Fighting the opioid epidemic: Congress can't just pass laws, but must also push to enforce them

Fighting the opioid epidemic: Congress can't just pass laws, but must also push to enforce them
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In today’s hyper-partisan environment, we should celebrate the success of a bill being signed into law, especially on an issue as serious as the nationwide opioid epidemic. It takes months, if not years of hard work for legislation to earn the approval of both chambers of Congress and reach the oval office. But that’s never the end of the process, and Congress cannot rest once a bill secures the president’s signature.

Yet that is precisely what we risk with one of the most important laws designed to fight the ongoing opioid crisis. The Synthetics Trafficking and Overdose Prevention (Stop) Act is designed to close a major loophole in the international mail system that allowed drug traffickers to easily evade law enforcement and ship dangerous synthetic drugs like fentanyl directly into the U.S. 

Before the Stop Act, international packages sent through the mail system and delivered by the U.S. Postal Service (USPS) did not need to include crucial security information known as advance electronic data (AED), which is mandated for packages delivered by private carriers. Criminals seized on this — a congressional investigation found that online drug dealers recommended using the postal system, warning that packages sent via private carriers were more likely to be intercepted. 


Thanks to the hard work of dozens of congressional leaders, the Stop Act has closed this loophole and all international shipments must now include AED.

However, in reality, our federal agencies are not meeting the clear deadlines outlined in the Stop Act. And over seven months after President TrumpDonald John TrumpDavis: Supreme Court decision is bad news for Trump, good news for Vance Meadows trying to root out suspected White House leakers by feeding them info: Axios Pressley hits DeVos over reopening schools: 'I wouldn't trust you to care for a house plant let alone my child' MORE signed the bill into law the American people have seen no evidence that it is being properly implemented.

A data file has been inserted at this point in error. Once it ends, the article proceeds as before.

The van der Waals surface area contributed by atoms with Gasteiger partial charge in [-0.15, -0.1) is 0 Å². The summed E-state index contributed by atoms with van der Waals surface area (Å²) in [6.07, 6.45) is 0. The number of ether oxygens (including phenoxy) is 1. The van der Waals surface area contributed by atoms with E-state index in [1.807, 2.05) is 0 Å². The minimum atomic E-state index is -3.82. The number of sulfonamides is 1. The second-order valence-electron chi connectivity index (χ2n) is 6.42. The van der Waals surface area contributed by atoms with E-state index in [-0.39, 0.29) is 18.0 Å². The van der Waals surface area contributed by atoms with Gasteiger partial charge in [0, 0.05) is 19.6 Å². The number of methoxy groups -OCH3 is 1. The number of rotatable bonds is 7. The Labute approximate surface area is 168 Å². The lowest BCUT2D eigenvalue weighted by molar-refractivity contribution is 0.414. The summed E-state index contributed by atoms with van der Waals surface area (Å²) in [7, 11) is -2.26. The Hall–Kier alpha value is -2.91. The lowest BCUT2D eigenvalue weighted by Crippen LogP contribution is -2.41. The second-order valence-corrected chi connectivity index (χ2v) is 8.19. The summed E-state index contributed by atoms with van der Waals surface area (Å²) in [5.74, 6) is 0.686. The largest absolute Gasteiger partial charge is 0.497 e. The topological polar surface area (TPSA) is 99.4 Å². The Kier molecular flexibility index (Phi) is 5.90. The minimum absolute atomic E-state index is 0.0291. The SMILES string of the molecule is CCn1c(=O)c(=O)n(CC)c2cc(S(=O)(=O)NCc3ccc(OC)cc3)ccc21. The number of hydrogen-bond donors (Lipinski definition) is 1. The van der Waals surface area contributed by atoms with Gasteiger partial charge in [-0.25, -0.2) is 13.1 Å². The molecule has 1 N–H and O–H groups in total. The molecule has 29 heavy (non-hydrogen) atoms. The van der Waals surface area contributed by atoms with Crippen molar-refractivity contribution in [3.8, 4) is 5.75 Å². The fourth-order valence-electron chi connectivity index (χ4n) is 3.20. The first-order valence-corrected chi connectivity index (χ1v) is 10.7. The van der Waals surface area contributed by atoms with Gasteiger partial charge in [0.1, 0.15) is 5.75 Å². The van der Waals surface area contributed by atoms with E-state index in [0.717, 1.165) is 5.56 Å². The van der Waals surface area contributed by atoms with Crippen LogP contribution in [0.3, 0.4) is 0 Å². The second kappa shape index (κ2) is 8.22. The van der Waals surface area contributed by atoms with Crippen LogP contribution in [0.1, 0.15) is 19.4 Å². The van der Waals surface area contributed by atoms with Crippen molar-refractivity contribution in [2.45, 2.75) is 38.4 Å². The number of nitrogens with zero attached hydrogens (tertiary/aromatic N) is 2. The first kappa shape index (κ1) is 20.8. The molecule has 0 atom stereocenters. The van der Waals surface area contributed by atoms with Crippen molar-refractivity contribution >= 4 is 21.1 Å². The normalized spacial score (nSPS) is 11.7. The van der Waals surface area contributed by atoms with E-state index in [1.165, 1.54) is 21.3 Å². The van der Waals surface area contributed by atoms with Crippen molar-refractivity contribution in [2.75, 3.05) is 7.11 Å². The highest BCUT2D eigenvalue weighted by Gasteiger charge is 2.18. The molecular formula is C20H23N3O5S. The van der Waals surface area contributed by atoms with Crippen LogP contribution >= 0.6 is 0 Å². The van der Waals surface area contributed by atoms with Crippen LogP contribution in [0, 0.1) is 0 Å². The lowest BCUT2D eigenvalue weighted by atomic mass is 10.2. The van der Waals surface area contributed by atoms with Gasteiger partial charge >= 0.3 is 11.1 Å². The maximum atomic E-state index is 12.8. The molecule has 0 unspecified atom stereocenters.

Congress now has a responsibility to exercise its oversight role and ensure the Stop Act is enforced as intended. Yet while members of Congress are regularly introducing new laws aimed at preventing addiction, changing the drug classification process or sanctioning fentanyl producers, these already-passed laws sit unaddressed and unenforced.

To be clear, it’s important that Congress continues to draft new legislation and looks at new ways to end the opioid crisis. But if we do not address the root of the problem — the easy-to-access illegal drug supply chain —  the multitude of other initiatives designed to fight the epidemic, from education to harm reduction to recovery, will not be effective.

By the end of last year, the postal service was required to have AED on 100 percent of packages from China — the most prolific source of illegal fentanyl in the U.S. —  and 70 percent of packages from foreign posts overall. Yet Sens. Rob PortmanRobert (Rob) Jones PortmanSenate GOP hedges on attending Trump's convention amid coronavirus uptick Koch-backed group urges Senate to oppose 'bailouts' of states in new ads Romney, Collins, Murkowski won't attend GOP convention MORE (R-Ohio) and Tom CarperThomas (Tom) Richard CarperHillicon Valley: Facebook to label 'newsworthy' posts that violate policies | Unilever to pull ads from Twitter, Facebook, Instagram | FEC commissioner steps down Senate Democrats push federal agencies to combat coronavirus scams and robocalls The Hill's Coronavirus Report: Rep. Mark Takano says Congress must extend worker benefits expiring in July; WHO reports record spike in global cases MORE (D-Del.) found that in January of this year, USPS only had data on 76 percent of Chinese packages and 57 percent overall. 


And there is no public evidence that USPS and the Department of Homeland Security ever delivered the reports to Congress on AED compliance that the Stop Act requires. When we’re losing more than 70,000 American lives to overdoses in just one year, missing these deadlines is simply unacceptable. 

Laws are not passed just to fill constituent newsletters and Twitter feeds. The months of hard work that bipartisan leaders spent crafting and passing the Stop Act were done with the intent of creating lasting change, not maintaining the status quo and quickly moving onto the next issue of the day. If our federal agencies are not meeting the law’s comprehensive AED requirements, the American people should know, and Congress should demand to see how they will resolve the issue.

I hope Congress keeps passing bills, and celebrates when it does. But the work does not stop there. The devil is in the details and Congress must not only pass laws but fight just as aggressively to enforce them.

Juliette Kayyem is a faculty chair of the Homeland Security project at Harvard University’s Kennedy School of Government, was an assistant secretary at the Department of Homeland Security from 2009 to 2010. She is a senior adviser to Americans for Securing All Packages.